The Bright Future of Solar Antennae

An Idaho lab’s invention could make solar power cheap, efficient, and widely accessible.

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For the past 30 years, the promise of solar power has been both a shining beacon and a source of disappointment. The roadblock has always been the technology needed to harness the sun: It’s frighteningly expensive, and complicated to maintain. Plus, after installing a system, you instantly become the dweeb down the block with the big brown panels on the roof.

Enter Steven Novack of Idaho National Laboratory. Novack and his colleagues have invented a radically different type of solar technology—the nano-antenna, which is about 1/25th the diameter of a human hair and can be crammed by the millions onto a square the width of a mailing envelope. Nano-antennae work sort of like radio antennae to tune in solar radiation, and they absorb about 80 percent of the sun’s available energy, and can collect infrared radiation even when it’s cloudy. By comparison, standard panels make use of only about 20 percent of the sun’s energy. The Idaho lab aims to produce its antennae in sheets for a few dollars a yard. Novack estimates they’ll hit the market by 2015.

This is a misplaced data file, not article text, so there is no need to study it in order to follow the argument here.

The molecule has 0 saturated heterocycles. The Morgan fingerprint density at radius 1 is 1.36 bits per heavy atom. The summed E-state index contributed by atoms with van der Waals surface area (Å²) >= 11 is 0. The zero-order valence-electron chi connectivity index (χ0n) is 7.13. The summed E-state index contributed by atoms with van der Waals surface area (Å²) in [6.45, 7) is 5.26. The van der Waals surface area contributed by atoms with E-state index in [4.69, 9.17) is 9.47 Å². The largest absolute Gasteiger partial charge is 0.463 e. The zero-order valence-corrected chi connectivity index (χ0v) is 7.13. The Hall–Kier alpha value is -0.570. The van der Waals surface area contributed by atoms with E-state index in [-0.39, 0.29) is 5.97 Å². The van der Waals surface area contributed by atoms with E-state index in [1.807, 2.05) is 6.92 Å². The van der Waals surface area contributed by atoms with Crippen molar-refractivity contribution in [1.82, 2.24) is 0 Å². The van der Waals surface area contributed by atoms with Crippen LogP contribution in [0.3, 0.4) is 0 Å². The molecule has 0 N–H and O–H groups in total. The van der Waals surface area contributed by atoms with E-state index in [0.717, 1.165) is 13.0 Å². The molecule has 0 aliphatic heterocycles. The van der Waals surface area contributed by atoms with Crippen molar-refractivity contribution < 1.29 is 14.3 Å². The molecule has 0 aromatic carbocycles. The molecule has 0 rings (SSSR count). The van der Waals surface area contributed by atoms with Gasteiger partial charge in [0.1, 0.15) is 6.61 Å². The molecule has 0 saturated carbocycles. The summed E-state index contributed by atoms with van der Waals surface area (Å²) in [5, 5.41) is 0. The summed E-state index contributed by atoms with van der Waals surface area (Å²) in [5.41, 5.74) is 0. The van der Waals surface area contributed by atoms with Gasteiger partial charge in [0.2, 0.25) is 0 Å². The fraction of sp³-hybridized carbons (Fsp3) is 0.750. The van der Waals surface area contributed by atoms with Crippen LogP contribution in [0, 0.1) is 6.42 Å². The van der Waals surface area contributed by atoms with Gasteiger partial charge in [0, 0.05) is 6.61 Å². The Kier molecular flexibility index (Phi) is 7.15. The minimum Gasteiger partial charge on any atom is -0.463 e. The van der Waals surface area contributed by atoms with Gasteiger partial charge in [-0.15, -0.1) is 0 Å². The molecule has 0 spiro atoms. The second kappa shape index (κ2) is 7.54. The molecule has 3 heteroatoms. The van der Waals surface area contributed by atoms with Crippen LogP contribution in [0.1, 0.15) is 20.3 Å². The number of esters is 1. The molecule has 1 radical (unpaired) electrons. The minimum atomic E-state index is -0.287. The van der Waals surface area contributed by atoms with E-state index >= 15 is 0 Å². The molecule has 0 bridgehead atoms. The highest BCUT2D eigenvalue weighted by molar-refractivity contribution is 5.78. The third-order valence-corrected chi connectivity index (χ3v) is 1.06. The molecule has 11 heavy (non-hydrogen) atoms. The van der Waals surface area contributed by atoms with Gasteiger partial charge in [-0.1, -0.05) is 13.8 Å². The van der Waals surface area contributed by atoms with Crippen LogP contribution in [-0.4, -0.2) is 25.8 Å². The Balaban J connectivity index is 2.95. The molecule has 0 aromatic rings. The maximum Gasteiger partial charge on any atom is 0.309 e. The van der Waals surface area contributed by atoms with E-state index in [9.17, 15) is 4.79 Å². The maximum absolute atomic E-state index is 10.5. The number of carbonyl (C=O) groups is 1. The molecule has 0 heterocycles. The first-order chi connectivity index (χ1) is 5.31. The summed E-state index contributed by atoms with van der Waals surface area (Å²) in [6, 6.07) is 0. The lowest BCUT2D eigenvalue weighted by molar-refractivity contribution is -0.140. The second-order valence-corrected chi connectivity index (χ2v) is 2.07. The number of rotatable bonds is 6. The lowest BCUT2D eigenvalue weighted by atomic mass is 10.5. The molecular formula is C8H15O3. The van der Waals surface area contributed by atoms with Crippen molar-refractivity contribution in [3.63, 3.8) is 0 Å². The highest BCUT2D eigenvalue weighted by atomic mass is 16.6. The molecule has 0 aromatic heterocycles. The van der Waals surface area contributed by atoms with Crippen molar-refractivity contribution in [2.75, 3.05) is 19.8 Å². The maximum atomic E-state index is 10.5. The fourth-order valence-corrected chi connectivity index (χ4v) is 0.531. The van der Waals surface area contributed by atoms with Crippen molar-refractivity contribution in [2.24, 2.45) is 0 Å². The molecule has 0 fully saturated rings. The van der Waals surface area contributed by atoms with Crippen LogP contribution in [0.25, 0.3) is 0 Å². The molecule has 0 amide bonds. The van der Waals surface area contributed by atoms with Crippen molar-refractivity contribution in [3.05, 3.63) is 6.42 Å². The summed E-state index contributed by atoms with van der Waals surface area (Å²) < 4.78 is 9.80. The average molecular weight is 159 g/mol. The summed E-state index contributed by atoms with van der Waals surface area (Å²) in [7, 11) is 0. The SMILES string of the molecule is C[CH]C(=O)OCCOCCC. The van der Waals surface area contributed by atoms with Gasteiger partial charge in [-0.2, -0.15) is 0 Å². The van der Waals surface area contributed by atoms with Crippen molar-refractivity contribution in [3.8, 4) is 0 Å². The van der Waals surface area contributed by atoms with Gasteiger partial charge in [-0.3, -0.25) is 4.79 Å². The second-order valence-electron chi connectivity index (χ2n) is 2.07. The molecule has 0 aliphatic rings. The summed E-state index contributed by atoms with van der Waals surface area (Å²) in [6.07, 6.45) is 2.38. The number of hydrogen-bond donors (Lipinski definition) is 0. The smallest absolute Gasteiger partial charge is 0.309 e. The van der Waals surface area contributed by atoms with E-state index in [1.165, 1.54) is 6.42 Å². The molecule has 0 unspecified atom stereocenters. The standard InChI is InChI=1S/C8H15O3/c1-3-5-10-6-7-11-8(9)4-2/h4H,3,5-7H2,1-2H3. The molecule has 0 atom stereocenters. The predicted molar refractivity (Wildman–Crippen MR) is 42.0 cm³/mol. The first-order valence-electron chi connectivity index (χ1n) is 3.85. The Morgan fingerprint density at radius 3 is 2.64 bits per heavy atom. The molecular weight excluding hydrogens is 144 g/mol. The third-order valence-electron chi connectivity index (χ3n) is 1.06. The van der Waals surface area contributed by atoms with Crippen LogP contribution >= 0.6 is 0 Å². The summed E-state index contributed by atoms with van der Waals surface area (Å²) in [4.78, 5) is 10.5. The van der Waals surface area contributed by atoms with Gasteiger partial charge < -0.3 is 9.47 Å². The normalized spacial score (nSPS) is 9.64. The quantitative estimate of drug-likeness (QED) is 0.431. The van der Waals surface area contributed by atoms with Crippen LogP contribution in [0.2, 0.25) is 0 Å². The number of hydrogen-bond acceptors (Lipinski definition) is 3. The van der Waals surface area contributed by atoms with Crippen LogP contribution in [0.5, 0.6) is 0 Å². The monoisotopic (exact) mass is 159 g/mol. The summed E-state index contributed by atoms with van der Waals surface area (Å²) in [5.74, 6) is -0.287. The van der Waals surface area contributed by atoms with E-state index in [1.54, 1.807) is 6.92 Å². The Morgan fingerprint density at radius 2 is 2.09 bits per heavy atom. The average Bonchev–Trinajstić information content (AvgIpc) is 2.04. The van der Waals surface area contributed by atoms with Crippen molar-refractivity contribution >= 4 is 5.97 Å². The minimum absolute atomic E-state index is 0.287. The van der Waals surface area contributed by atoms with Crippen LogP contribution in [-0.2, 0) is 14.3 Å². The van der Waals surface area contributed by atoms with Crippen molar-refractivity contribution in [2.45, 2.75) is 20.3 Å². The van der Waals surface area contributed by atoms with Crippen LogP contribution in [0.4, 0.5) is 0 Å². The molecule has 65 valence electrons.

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Fact:

In-depth journalism that investigates the powerful takes real money and is so damn important right now.But it doesn’t take a Mother Jones investigation to know that billionaires and corporations will never fund the type of reporting (like they do politicians) we do that exists to help bring about change. Instead, our mission-driven journalism is made possible by people power, and has been for 46 years now since our founding as a non-profit.

In “TITLE TK” Monica Bauerlein writes about the perilous moment we’re in, and why it’s so important that we raise $325,000 by the time November’s midterms are decided so we can be ready to throw everything we have at the big issues facing the nation no matter what happens. Please help MoJo’s people-powered journalism with a donation today.

$400,000 to go!

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